To give these people the care they deserve, we need to bring back psychiatric asylums. Not the dismal institutions that were shuttered in the past, or settings of gothic fiction, but asylums based on the true meaning of the word: places of sanctuary and safety for vulnerable people. The current system too often fails to protect and care for individuals who have serious mental illness in the appropriate place and at the appropriate time. The Supreme Court was right to have ruled in the 1999 Olmstead decision that individuals with physical or mental disabilities should be provided treatment in the least restrictive setting. But the court also warned that people who need more support, in therapeutic institutional settings, should continue to receive it.
    The few state hospitals that remain, though, have months-long wait lists, and private psychiatric facilities cost tens of thousands of dollars per month. The dramatic decline in psychiatric beds has been well documented

    “Get ready for a flood of homeless patients”
    The staff in my county Psychiatric Emergency room were aware of the true reason that Camarillo was closed and this was the States refusal to fund institutions such as Camarillo when the budget was being diverted into useless projects and the wallets of contractors and builders who had the right contacts and were being paid monstrous amounts of money for roads leading nowhere and unfinished bridges. The politically and economically unattractive population of the chronically mentally ill had few supportive arms to hold it up to the attention of greedy and power-hungry individuals. The “cover ups” and lies were abundant and most prevalent was the statement that community services were the best, most efficient, least restrictive strategy for helping the chronically mentally ill….even though at the time and now this community system is not adequate, or accessible for many who are chronically/critically ill, homeless and without resources.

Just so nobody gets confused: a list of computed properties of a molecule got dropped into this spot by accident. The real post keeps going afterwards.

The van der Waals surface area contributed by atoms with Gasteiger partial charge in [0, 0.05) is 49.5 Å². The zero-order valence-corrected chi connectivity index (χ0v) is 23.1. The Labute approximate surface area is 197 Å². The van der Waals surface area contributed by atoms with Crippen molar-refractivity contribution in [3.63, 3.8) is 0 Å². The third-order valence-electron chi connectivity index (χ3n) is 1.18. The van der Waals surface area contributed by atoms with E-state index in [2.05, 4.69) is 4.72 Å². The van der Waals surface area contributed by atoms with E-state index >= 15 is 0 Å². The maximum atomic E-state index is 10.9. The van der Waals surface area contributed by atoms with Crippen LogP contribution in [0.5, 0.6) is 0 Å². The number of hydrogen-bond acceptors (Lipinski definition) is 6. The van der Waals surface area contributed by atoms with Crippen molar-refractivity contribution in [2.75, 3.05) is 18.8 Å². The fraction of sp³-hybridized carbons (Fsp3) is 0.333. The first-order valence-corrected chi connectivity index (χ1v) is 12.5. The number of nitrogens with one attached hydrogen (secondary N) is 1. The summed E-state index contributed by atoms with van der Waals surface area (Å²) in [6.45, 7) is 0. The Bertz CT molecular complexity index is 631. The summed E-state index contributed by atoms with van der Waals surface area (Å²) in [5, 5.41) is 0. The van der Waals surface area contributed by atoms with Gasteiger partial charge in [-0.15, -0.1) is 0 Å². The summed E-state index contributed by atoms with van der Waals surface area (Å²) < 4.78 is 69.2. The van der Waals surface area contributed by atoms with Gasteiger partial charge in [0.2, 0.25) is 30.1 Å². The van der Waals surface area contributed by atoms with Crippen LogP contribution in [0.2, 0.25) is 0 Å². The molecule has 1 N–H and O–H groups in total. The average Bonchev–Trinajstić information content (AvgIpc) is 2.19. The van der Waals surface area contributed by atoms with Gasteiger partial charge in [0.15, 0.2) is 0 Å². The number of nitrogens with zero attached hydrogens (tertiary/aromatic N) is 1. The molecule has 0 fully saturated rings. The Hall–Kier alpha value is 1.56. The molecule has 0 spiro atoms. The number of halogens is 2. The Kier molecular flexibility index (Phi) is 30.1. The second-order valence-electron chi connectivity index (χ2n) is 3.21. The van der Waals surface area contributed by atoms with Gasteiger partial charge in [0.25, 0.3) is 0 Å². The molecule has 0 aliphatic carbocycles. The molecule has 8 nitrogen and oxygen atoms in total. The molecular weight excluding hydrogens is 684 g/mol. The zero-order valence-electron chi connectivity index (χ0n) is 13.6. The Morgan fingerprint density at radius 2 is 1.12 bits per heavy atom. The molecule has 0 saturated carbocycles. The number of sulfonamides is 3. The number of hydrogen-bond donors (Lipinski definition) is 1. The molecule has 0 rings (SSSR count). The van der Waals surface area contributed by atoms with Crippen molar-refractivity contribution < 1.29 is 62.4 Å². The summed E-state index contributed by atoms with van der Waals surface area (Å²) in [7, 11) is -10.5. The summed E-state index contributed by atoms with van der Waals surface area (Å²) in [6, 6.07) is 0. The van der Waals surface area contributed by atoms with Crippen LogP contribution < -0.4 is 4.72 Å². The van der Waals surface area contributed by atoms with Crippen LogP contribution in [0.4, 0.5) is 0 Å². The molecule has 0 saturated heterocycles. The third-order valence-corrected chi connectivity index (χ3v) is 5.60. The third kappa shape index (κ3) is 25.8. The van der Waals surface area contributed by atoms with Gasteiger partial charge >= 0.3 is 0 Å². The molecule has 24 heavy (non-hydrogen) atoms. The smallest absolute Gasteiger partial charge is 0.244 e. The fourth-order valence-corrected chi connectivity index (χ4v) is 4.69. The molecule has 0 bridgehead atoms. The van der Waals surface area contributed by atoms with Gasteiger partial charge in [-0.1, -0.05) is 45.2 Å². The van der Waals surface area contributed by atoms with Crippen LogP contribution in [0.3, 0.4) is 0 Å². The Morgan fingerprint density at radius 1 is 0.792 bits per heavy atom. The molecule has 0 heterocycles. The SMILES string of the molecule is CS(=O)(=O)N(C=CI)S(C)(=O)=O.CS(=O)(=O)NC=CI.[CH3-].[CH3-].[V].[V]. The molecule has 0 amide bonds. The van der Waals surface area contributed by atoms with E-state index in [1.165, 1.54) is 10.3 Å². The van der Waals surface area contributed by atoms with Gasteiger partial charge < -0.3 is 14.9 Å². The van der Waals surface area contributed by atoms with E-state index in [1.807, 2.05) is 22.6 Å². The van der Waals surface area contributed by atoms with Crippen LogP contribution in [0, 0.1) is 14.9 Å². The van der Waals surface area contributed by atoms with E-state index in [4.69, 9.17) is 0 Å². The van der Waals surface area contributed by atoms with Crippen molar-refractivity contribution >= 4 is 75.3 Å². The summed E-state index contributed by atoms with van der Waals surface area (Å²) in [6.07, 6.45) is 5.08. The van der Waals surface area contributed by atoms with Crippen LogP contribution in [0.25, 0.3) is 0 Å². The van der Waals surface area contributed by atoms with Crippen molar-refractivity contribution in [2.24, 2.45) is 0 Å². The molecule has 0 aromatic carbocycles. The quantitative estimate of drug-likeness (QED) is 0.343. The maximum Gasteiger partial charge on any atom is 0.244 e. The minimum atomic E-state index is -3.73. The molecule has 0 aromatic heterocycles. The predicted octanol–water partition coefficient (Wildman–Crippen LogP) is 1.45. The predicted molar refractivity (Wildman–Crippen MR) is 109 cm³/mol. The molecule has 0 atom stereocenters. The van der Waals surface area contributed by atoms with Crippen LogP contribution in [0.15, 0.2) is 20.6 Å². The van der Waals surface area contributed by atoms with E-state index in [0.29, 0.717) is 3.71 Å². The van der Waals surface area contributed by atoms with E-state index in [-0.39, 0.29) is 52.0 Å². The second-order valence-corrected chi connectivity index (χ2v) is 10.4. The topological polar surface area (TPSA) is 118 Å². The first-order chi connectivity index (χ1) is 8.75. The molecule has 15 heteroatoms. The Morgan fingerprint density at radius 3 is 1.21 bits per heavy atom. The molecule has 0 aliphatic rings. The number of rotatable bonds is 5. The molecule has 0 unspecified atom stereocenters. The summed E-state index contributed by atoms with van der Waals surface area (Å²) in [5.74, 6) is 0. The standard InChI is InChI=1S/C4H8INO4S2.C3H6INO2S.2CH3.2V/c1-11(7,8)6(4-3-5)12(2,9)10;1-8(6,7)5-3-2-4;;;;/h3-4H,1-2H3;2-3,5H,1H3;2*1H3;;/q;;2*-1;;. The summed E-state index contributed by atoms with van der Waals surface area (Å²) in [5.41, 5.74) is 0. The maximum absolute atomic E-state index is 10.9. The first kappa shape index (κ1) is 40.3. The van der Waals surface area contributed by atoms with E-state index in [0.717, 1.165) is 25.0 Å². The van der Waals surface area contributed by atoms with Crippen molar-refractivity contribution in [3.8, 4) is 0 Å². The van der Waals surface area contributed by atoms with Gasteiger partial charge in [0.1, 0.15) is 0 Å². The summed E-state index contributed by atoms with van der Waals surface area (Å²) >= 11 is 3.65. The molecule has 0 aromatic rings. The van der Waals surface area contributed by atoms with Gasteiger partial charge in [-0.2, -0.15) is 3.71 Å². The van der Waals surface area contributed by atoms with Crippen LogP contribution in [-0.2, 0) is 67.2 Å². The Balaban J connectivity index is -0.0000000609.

This author’s staff in the Psychiatric Emergency Room were “aware” that they would come and also “aware’ that we had no resources for them. There were few, if any, available shelters or transitional facilities and community mental health had just been set up (was in it’s infancy with terrible problems; no staff, no protocol, etc.) Patients were “referred” to wait lists for programs, for mental health appointments and given no meds when they left. No families around, no transportation and no supports. Many roamed and were incarcerated for trespassing, and other minor offenses. One of them who wound up in the LA Jail several years later became the “poster boy” for the new mental health program in the jail system. As a result of the correctional system’s lack of any mental health program this man was released in a fully delusional state, in the middle of the night and tried to commit suicide by having his legs amputated by a train at Union Station. Due to this case the jail is still under Federal scrutiny to date with the Chief Sheriff indicted for obstructing the investigation. With the jails overflowing with mentally ill inmates the need for long term and comprehensive transitional programs is urgent…..but, once again, a truth is hiding behind rhetoric that is promoting community services as evidence-based strategies for recovery. And the words recovery, wellness and behavioral health are ringing the alarm bells and echoing down the deserted halls of Camarillo.
    The nightmare begins again
    Below is an urgent letter from the director of House of Refuge in Arizona, a wonderful transitional program that will close it’s doors due to cuts.
    Dear Friends
    ALERT!! HUD to cut funding for transitional housing. This faith-based nonprofit that houses 81 families in Mesa, AZ is in danger of closing their doors to fami…
    On May 2nd, 50% of the transitional housing programs in the United States were notified they would no longer receive funding through the Department of Housing and Urban Development (HUD). House of Refuge was one of those agencies. To escalate the problem, House of Refuge was also notified that this defunding would take place retroactively as of February 1, 2016, the beginning of their HUD grant fiscal year. The loss of this funding compounded with a lack of affordable housing will potentially put the 81 homeless families (94 adults, 125 children, 88% single female head of household) we currently serve into unsafe, unstable, living situations post separation from programming.